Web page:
For example, financially healthy couples can agree that a particular big purchase is “worth it” under their jointly shared understanding of the big picture. A big purchase can be worthwhile as an investment or when it brings them the biggest, most long-lasting joy. Financially healthy couples may also have a budget already set aside for situations like this and feel comfortable to spend within the budget.
Question #2: Do you have resentments around what you and your partner spent (or did not spend)?
One of the surest signs of having a financially unhealthy relationship is resentment. Resentment toward spending means one person find it hard to understand (or forgive) the other person on their financial decisions, and is holding onto unspoken pain. It says the couple’s financial differences are making each other feel wronged and unloved. These are strong, negative emotions that live inside us, feeding and growing. When left unresolved, resentment has the power to be all-consuming and is effective at fuelling anger.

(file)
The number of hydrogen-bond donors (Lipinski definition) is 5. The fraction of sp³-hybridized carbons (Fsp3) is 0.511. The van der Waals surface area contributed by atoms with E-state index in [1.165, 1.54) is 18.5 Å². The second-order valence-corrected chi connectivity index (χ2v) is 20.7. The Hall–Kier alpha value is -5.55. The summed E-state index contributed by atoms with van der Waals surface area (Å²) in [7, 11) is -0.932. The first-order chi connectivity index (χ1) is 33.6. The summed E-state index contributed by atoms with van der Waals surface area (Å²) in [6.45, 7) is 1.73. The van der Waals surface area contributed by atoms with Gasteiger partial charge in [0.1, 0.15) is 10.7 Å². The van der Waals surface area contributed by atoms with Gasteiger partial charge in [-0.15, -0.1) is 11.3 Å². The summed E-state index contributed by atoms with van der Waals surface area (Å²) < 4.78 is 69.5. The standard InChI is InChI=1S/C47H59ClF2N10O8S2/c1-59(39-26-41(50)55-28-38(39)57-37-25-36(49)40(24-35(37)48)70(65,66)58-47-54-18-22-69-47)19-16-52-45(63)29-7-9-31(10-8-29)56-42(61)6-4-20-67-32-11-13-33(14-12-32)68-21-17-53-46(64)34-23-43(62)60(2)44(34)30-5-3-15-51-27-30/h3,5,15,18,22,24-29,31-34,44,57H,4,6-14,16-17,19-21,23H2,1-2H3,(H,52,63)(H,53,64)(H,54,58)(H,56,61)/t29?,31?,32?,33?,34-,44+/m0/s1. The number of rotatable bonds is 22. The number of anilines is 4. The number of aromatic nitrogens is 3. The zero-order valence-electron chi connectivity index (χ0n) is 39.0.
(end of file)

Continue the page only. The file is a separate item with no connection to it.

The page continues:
Does not having an expensive engagement ring makes one person feel unvalued or incapable? Does your partner’s decision to take out a massive loan to buy an expensive car make you lose respect? Perhaps it is time to talk about your core beliefs in personal finance and draw a line on where you want your partner to stand.
Question #: Do you and your partner have an entirely different view of reality on your financial standing?
If you are totally stressed out about having to pay off your debt while the other thinks you guys are rich enough to take out another loan as long as you qualify, then we have a problem. Perhaps both of you are right, but you are not right for each other. Would you marry someone who never wants a baby even though your ultimate dream is to have a lot of children? No, right? Then please, for the sake of unicorns, clearly communicate your view on personal finance, and ask whether the other person wants to hop on this bus toward early retirement, or get off now.